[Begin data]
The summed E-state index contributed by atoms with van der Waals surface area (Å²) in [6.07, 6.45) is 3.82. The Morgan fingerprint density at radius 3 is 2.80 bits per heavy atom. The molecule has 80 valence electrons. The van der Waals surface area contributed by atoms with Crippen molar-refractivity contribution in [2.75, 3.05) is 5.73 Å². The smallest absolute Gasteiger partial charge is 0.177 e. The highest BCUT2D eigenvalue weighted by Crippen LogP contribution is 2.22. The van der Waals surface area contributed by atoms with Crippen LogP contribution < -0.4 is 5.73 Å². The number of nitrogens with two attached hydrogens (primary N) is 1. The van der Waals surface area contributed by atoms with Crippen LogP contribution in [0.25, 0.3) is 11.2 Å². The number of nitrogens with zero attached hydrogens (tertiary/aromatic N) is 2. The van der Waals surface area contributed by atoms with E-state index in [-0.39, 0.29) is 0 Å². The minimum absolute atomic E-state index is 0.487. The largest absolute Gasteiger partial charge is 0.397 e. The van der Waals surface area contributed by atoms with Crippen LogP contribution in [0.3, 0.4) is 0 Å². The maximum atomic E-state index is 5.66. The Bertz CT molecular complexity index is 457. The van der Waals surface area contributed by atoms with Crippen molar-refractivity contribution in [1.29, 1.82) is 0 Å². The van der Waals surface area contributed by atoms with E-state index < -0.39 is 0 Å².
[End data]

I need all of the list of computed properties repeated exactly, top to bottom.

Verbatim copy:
The summed E-state index contributed by atoms with van der Waals surface area (Å²) in [6.07, 6.45) is 3.82. The Morgan fingerprint density at radius 3 is 2.80 bits per heavy atom. The molecule has 80 valence electrons. The van der Waals surface area contributed by atoms with Crippen molar-refractivity contribution in [2.75, 3.05) is 5.73 Å². The smallest absolute Gasteiger partial charge is 0.177 e. The highest BCUT2D eigenvalue weighted by Crippen LogP contribution is 2.22. The van der Waals surface area contributed by atoms with Crippen LogP contribution < -0.4 is 5.73 Å². The number of nitrogens with two attached hydrogens (primary N) is 1. The van der Waals surface area contributed by atoms with Crippen LogP contribution in [0.25, 0.3) is 11.2 Å². The number of nitrogens with zero attached hydrogens (tertiary/aromatic N) is 2. The van der Waals surface area contributed by atoms with E-state index in [-0.39, 0.29) is 0 Å². The minimum absolute atomic E-state index is 0.487. The largest absolute Gasteiger partial charge is 0.397 e. The van der Waals surface area contributed by atoms with Crippen LogP contribution in [0.3, 0.4) is 0 Å². The maximum atomic E-state index is 5.66. The Bertz CT molecular complexity index is 457. The van der Waals surface area contributed by atoms with Crippen molar-refractivity contribution in [1.29, 1.82) is 0 Å². The van der Waals surface area contributed by atoms with E-state index < -0.39 is 0 Å².